- We tried several new rules modifications and overall we were really happy with all of them! Cannons felt more relevant and cost efficient, swivel guns weren’t as dominant, and Strict was actually really helpful but had a nice drawback that felt really appropriate. The combination of a larger scale battle and decreased cannon cost made the Sloops pretty weak so maybe the cannons were slightly undercosted? It sounds like they’re still working on settling on a new number.
- I enjoyed playing William Kidd but he has a very different feel than most of the 25+ point commanders I’ve used. I usually look for Inspiring/Very Inspiring, Broadside and maybe Commodore (exactly what Guy’s French Commander had) for a larger naval game but Kidd is entirely different. He has a large 20″ command radius but no Commodore, he’s Strict which doesn’t help with Fatigue at all and he has no Inspiring abilities! I found the Musician was really worth his points in this force. I really value the Sailing Master ability but I’m having a little confusion on how it works. The abilities section of the rule book says Sailing Master gives you a free action to increase or decrease but the rule on Kidd’s card and the rules on the Force Builder say that “this force can spend an action to increase or decrease the ship’s speed on the next move. Which is it? (Update: it is Free. The card is wrong.) We used the free action because it was more fun. Kidd’s faction rules were pretty cool too. Heavily Built is always nice but I really should have put it on my Frigate instead of the Sloop which was blown to pieces anyway. A Heavily Built Light Frigate would be a tank! Kidd’s Privateers’ ability to pass a Strike Test no matter the situation is pretty cool. It won’t be useful that often (hopefully) but when it does come into play, it’s pretty dramatic. I could have used that rule to win the this game at the end of turn 5 but I forgot! The new Strict rule is good!
- With 6 ships on a relatively small table I expected to be playing bumper cars a little bit but it wasn’t a big issue. No one ever collided! I like the ability to pre-measure. I’ve had some messy Epic X-wing situations where big ships get into big messes. We only had to scroll the board once.
- Sometimes it’s more effective not to use the Broadside ability. If you’re pretty sure you aren’t going to earn a critical hit anyway, multiple smaller attacks with cannons gives you more chances to get Lucky hit and it increases the amount of Fatigue dice the men will have to roll!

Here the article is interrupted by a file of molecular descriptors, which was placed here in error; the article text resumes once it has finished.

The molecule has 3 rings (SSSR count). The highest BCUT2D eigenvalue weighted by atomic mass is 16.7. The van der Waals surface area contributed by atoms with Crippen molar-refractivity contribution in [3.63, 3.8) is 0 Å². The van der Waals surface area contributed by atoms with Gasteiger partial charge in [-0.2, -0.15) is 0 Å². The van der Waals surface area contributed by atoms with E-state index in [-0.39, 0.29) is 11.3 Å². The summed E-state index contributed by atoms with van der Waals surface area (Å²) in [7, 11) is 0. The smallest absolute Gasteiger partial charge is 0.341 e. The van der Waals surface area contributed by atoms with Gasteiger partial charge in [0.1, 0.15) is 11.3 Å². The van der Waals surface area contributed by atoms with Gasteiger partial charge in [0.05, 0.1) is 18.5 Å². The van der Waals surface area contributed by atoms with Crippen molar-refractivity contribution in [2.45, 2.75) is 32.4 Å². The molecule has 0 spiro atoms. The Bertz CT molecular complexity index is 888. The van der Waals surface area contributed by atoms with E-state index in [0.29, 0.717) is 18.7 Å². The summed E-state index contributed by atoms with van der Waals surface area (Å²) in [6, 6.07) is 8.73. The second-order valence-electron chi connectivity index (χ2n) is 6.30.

- I think this Army Scale format would be best for a 2v2 or 3v3 format. One brain commanding 3 good sized forces was pretty demanding even after streamlining forces a little and trying to keep them simple. I think it would be great to have one player play the Flagship and another allied player play two smaller ships. The Army Scale rules allow for the companies to be different sizes so you could even do a 300 point flagship and two 100 point barks, sloops or piraguas (although they might be blown to bits by cannons!).
- Any unit with a 6 Shoot Save is really good on a ship. I don’t know how many successful saves those Infantrie made, but they seemed impossible to kill!
- This was a “cannon heavy” battle but I think it would be a lot of fun to Army Scale battle with small ships. A 500-600 point game with 4-6 Barks, Piraguas and Tartanas in 4-5 Companies on each side could be really fun!
I know these reports are pretty “one sided” but that’s difficult to fix because I’m reporting on the battle from my point of view. This time my opponent, Guy R, sent me some of his post game thoughts to add to this report as well!
French Post Game Thoughts
- I had too many Command Points, and it was not good. Five Master Gunners, a General with 4 Command Points, and two Untested Commander with only 10 units mean that I had multiple Command Points each activation that I didn’t use. To make matters worse, I realized that each command my General gave to a ship that was not his own was one less action that ship would be able to use when it activated.
- It seems silly, because ships already have so many flags, but having a Standard Bearer was a definite boon. The possibility of having four 28″ Very Inspiring Rally command actions kept most of my units free from Fatigue, though contributes to my overabundance of Command Points.
- Piloting multiple ships is fun, especially big warships. Even turning windward during our chaotic last two turns felt good owning Staysails.
- This was the first ships I’ve ever sunk legitimately, and it took a long time to go down. I started the sinking process on the first card of the third turn, and it was not gone till the beginning of round 5. For 5 activations it broke up sight lines and stopped me from making tight turns to face the rest of the fleet. This is a good thing.
Have you tried the Army Scale rules? How have they worked for you? I kind of think they will be a little easier to use at sea vs land just because the ships keep forces easily self contained, but I would like to try a land game using these rules as well.
Thanks to Mike Tunez for sending us some of the tentative errata rule updates. Errata is always unnerving for gamers, but it is usually a good thing and I think these new updates will do a good job bring some more balance and fun to the game! I’m looking forward to the final release of this update.
Thanks to Guy for suggesting we try this game mode! It was a lot of fun! Six ships on the table at the same time was just so cool. Thanks for always playing a good game! Also thanks to Guy for helping me remember some is the details. I hope I didn’t make any major errors or oversights in the report.